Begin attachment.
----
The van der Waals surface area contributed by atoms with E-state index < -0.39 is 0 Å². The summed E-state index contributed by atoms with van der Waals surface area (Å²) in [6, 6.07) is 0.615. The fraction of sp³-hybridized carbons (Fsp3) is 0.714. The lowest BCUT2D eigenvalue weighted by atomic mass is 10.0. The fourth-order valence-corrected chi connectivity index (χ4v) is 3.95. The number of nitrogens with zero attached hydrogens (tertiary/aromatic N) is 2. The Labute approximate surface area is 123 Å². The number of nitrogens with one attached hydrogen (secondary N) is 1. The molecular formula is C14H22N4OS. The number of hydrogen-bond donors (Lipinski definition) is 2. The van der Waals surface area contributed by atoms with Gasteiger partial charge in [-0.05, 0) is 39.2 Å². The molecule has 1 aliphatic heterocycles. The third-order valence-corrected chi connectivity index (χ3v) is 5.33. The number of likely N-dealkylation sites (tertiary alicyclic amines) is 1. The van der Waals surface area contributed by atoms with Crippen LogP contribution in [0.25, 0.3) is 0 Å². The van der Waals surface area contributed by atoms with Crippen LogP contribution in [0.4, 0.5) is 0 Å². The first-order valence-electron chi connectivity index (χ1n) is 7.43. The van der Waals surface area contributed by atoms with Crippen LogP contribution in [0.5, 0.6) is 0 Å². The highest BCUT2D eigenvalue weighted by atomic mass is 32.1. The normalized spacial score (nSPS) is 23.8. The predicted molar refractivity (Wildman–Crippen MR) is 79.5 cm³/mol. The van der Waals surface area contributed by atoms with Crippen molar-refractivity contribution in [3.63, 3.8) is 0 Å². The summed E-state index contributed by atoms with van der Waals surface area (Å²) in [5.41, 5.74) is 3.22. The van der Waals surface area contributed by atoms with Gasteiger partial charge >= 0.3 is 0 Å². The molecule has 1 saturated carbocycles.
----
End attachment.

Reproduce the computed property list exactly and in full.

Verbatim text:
The van der Waals surface area contributed by atoms with E-state index < -0.39 is 0 Å². The summed E-state index contributed by atoms with van der Waals surface area (Å²) in [6, 6.07) is 0.615. The fraction of sp³-hybridized carbons (Fsp3) is 0.714. The lowest BCUT2D eigenvalue weighted by atomic mass is 10.0. The fourth-order valence-corrected chi connectivity index (χ4v) is 3.95. The number of nitrogens with zero attached hydrogens (tertiary/aromatic N) is 2. The Labute approximate surface area is 123 Å². The number of nitrogens with one attached hydrogen (secondary N) is 1. The molecular formula is C14H22N4OS. The number of hydrogen-bond donors (Lipinski definition) is 2. The van der Waals surface area contributed by atoms with Gasteiger partial charge in [-0.05, 0) is 39.2 Å². The molecule has 1 aliphatic heterocycles. The third-order valence-corrected chi connectivity index (χ3v) is 5.33. The number of likely N-dealkylation sites (tertiary alicyclic amines) is 1. The van der Waals surface area contributed by atoms with Crippen LogP contribution in [0.25, 0.3) is 0 Å². The van der Waals surface area contributed by atoms with Crippen LogP contribution in [0.4, 0.5) is 0 Å². The first-order valence-electron chi connectivity index (χ1n) is 7.43. The van der Waals surface area contributed by atoms with Crippen LogP contribution in [0.5, 0.6) is 0 Å². The highest BCUT2D eigenvalue weighted by atomic mass is 32.1. The normalized spacial score (nSPS) is 23.8. The predicted molar refractivity (Wildman–Crippen MR) is 79.5 cm³/mol. The van der Waals surface area contributed by atoms with Crippen molar-refractivity contribution in [3.63, 3.8) is 0 Å². The summed E-state index contributed by atoms with van der Waals surface area (Å²) in [5.41, 5.74) is 3.22. The van der Waals surface area contributed by atoms with Gasteiger partial charge >= 0.3 is 0 Å². The molecule has 1 saturated carbocycles.